Reminiscence Sessions Improve Cognition, Mood

August 2, 2013 | Aging Services Risk, Quality, & Safety Guidance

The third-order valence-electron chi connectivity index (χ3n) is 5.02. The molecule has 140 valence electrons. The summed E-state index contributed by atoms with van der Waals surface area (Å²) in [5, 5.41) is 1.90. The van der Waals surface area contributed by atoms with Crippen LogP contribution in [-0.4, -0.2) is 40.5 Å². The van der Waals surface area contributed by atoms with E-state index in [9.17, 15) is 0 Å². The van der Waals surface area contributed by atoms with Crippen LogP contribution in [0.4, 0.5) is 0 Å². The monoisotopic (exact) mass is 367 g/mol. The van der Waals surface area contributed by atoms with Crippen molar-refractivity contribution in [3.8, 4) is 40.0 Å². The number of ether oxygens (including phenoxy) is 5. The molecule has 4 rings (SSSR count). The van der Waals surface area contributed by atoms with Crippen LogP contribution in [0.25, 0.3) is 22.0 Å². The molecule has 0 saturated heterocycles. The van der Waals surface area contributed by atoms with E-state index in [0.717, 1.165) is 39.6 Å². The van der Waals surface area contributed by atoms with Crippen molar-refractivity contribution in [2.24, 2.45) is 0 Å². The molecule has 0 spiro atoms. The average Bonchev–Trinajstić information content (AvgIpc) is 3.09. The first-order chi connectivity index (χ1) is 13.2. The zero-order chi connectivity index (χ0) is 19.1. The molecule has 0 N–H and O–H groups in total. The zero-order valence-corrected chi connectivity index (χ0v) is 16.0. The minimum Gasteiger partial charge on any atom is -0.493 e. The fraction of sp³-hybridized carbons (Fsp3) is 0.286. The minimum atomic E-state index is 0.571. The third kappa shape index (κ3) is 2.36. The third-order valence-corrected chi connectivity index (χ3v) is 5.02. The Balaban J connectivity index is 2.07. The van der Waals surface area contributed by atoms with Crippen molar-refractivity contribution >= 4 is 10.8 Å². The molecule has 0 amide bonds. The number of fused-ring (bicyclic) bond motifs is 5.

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​Structured, individualized reminiscence sessions improved cognition and depressive symptoms in older adults with mild or moderate dementia in only four weeks, found a European study in the July 2013 Journal of the American Medical Directors Association. The study was undertaken because despite the popularity of reminiscence activities, little robust evidence has examined their impact. Eighty-two older adults with mild to moderate dementia related to probable Alzheimer’s disease were recruited from three long-term care facilities, two day care centers, and one psychiatric inpatient care facility. Half were randomly selected to participate in six to eight 45-minute reminiscence sessions over four weeks. Introduction interviews helped the facilitator understand the participant’s characteristics, life events, and experiences. During structured one-on-one sessions, the facilitator interviewed the participant, paying attention to their family, home, community, and life roles. Each week, one of four themes was explored: family, profession, holidays and vacations, and games.

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